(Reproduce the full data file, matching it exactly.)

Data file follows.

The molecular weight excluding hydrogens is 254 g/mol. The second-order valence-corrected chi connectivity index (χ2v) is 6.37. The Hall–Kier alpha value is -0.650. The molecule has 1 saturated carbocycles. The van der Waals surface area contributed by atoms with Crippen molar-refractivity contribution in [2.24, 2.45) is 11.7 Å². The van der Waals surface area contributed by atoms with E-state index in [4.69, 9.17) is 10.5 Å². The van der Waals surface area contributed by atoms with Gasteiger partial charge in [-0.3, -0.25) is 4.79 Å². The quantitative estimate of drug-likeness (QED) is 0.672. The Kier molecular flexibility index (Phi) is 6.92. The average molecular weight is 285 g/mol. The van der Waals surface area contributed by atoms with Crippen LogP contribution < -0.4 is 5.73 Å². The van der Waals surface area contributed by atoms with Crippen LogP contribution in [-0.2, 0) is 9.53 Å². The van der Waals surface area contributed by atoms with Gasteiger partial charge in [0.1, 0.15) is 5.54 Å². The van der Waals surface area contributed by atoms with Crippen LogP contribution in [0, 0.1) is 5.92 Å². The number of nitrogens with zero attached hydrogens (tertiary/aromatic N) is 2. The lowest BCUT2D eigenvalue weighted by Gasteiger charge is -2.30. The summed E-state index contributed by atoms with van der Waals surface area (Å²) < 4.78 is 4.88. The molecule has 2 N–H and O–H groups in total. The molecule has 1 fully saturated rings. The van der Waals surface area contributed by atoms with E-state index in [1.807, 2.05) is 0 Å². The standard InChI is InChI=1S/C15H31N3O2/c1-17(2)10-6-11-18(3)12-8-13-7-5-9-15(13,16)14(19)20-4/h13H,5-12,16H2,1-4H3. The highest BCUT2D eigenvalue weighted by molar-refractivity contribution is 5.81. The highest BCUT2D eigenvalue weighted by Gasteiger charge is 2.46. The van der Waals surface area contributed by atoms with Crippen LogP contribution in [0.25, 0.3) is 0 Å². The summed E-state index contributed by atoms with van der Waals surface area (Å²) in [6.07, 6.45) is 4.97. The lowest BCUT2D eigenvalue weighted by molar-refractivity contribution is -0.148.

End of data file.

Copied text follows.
The molecular weight excluding hydrogens is 254 g/mol. The second-order valence-corrected chi connectivity index (χ2v) is 6.37. The Hall–Kier alpha value is -0.650. The molecule has 1 saturated carbocycles. The van der Waals surface area contributed by atoms with Crippen molar-refractivity contribution in [2.24, 2.45) is 11.7 Å². The van der Waals surface area contributed by atoms with E-state index in [4.69, 9.17) is 10.5 Å². The van der Waals surface area contributed by atoms with Gasteiger partial charge in [-0.3, -0.25) is 4.79 Å². The quantitative estimate of drug-likeness (QED) is 0.672. The Kier molecular flexibility index (Phi) is 6.92. The average molecular weight is 285 g/mol. The van der Waals surface area contributed by atoms with Crippen LogP contribution < -0.4 is 5.73 Å². The van der Waals surface area contributed by atoms with Crippen LogP contribution in [-0.2, 0) is 9.53 Å². The van der Waals surface area contributed by atoms with Gasteiger partial charge in [0.1, 0.15) is 5.54 Å². The van der Waals surface area contributed by atoms with Crippen LogP contribution in [0, 0.1) is 5.92 Å². The number of nitrogens with zero attached hydrogens (tertiary/aromatic N) is 2. The lowest BCUT2D eigenvalue weighted by Gasteiger charge is -2.30. The summed E-state index contributed by atoms with van der Waals surface area (Å²) < 4.78 is 4.88. The molecule has 2 N–H and O–H groups in total. The molecule has 1 fully saturated rings. The van der Waals surface area contributed by atoms with E-state index in [1.807, 2.05) is 0 Å². The standard InChI is InChI=1S/C15H31N3O2/c1-17(2)10-6-11-18(3)12-8-13-7-5-9-15(13,16)14(19)20-4/h13H,5-12,16H2,1-4H3. The highest BCUT2D eigenvalue weighted by molar-refractivity contribution is 5.81. The highest BCUT2D eigenvalue weighted by Gasteiger charge is 2.46. The van der Waals surface area contributed by atoms with Crippen LogP contribution in [0.25, 0.3) is 0 Å². The summed E-state index contributed by atoms with van der Waals surface area (Å²) in [6.07, 6.45) is 4.97. The lowest BCUT2D eigenvalue weighted by molar-refractivity contribution is -0.148.